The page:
By Kaydee Donohoo
In the past few years, the Boston Ballet has received world attention under the artistic direction of Mikko Nissinen. A spectacular of their shows has recently opened up in the Boston Opera House, and I cannot recommend this directing of “The Nutcracker” highly enough.
This is the show’s third year running and it isn’t going to go anywhere soon. If you’d like to forget where you are for two hours, the abstract concept of Christmas can become concrete before your eyes during the performance. The world is always just a perception of the mind; although you are technically sitting in a chair, your perception of the world will be living in the illusion created.
There were layers upon layers of set scenery, creating the strong impression of depth. Additional wings made the stage appear to open up with more space around the dancers. No detail was too small to add with perfection, even for sets that were only used for one scene, such as the opening with Drosselmeier’s theater. Rows and rows of toys were set behind each, only to be swept away after a few minutes until the next performance.
The use of unusual Lighting, detailed props, and stage craft formed effects that were no less than magic. A few surprises took my breath away entirely, as I still wonder how exactly some things could be pulled off through one stage. The largest Christmas tree stands 42’6”, with 766 fiber optic points to give different lighting effects. Along with 600 ornaments it is impressive to note that the tree “grew” entirely before the audience’s eyes. Set changes were done seamlessly by a stagehand pulling ropes on a track system with steel cages. Without a folding curtain, other than intermission, each scene blossomed out of the next.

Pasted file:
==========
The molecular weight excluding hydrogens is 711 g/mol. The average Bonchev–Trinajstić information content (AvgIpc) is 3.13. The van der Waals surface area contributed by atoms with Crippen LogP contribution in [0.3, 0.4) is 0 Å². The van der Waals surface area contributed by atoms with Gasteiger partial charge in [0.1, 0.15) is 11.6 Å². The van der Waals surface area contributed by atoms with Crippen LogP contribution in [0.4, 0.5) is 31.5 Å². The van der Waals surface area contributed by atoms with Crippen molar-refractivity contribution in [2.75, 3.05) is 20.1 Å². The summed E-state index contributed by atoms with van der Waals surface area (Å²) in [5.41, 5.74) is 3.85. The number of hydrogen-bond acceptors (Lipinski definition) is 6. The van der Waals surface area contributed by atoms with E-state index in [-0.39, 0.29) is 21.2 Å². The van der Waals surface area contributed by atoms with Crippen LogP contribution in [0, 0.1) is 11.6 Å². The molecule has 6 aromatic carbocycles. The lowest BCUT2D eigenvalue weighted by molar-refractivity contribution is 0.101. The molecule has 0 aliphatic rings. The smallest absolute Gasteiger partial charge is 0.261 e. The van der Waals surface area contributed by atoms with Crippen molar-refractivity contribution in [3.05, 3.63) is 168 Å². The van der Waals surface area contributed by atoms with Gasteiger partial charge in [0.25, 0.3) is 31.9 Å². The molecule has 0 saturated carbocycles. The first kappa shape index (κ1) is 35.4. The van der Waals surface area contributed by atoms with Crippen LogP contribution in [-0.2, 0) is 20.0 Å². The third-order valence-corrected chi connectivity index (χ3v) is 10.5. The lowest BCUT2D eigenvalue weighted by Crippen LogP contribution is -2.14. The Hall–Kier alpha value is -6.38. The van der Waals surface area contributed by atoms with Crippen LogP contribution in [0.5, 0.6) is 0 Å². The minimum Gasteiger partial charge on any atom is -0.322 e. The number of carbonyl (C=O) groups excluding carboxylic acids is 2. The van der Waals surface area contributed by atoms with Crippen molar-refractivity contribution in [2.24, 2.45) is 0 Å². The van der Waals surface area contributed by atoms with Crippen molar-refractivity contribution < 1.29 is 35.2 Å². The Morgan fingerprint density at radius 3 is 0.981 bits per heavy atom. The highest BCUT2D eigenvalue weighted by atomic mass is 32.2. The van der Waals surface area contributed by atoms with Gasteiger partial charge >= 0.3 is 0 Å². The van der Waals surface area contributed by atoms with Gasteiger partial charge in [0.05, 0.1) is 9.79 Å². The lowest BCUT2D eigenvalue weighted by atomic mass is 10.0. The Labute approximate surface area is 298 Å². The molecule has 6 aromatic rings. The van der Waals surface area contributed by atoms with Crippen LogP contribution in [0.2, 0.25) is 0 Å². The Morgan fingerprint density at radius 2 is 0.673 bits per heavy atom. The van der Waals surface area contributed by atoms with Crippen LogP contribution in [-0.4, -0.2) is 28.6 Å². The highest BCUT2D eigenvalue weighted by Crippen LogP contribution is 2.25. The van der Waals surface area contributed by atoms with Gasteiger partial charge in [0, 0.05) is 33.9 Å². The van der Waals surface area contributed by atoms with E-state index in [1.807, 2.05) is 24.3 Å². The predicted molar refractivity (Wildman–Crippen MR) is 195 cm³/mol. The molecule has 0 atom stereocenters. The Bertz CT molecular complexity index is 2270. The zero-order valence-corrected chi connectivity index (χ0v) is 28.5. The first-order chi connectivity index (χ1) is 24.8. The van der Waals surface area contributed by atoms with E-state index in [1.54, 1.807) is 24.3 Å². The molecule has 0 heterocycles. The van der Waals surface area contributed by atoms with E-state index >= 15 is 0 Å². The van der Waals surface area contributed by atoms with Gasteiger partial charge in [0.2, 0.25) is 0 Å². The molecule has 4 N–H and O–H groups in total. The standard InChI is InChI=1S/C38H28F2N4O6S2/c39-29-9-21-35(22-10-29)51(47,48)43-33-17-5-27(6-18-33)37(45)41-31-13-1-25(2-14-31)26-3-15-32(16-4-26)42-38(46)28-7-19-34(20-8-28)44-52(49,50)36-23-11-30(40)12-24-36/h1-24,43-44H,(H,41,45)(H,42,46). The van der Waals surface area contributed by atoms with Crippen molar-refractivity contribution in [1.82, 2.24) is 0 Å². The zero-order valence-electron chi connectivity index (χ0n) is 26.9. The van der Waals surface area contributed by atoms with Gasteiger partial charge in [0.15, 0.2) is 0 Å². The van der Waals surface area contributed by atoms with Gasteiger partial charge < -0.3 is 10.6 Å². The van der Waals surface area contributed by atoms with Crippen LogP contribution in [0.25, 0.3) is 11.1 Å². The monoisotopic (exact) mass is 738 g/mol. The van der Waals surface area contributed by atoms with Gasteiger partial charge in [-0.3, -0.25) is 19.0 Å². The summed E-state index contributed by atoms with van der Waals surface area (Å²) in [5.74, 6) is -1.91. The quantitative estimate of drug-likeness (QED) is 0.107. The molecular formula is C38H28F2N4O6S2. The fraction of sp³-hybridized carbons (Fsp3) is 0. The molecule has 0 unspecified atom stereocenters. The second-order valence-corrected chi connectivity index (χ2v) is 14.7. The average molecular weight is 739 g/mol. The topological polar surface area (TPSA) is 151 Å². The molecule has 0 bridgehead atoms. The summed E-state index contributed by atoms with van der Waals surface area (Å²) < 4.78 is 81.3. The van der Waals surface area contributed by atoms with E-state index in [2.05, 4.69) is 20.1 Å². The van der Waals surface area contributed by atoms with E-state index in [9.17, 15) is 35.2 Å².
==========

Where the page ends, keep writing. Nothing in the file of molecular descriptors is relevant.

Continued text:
While 182 costumes are used in each performance about 350 in total were made for all the casts together. Using these different troupes, 44 performances span across just five weeks. Cast members not only include the usual Boston Ballet Company, but also students from Boston Ballet II and the Boston Ballet School. Over three or four casts, 250 children fill the stage at different times to show dancers of many sizes. These students made quite adorable reindeer and lambs, the latter actually eliciting an “aww” from the audience.
The ballet can easily be divided mentally into the two acts. The first act was full of faster-paced action to tell a story. The synopsis was barely needed to understand what was going on. Many moments warranted laughter from the audience through charismatic dancers. There was so much to see during the mouse battle scene and Christmas party scenes it was at times hard to decide what to take in. The acting was so engrossing that talking went unmissed. It would be unlikely to hear a child say, “I prefer things with dialogue.”
The second act told less of a story, and instead was packed with soloist dances or small group numbers. Here was where the audience found most of the recognizable songs, such as “Dance of the Sugarplum Fairy,” “Waltz of the Flowers,” and “Russian Dance.”
Speaking of Sugarplum fairies, principle dancer Misa Kuranaga, who has been dancing with Boston Ballet for over a decade, has this show as her latest irreparable work. Her solo numbers as the sugarplum fairy took an unbelievable amount of stamina and skill.
A series of turns around the stage from her and her pas de deux partner Jeffrey Cirio were too fast for my human eyes to keep up with. They, along with the performers of the Arabian, Russian, and Chinese dances, received many moments of applause throughout their numbers. In the case that “The Nutcracker” is usually a person’s introduction to ballet, the solos in the second act open a door of capability from the dancers’ bodies previously unknown to many.
“The Nutcracker” is a classic Christmas tradition, and if you plan on making it a part of your seasonal celebration, Mikko Nissinen’s production with the Boston Ballet won’t disappoint.
Though the performances have just begun, seats are selling fast, so don’t hesitate to grab your tickets. Student rush tickets are $20, which can be bought at the box office when students arrive two hours prior to the show.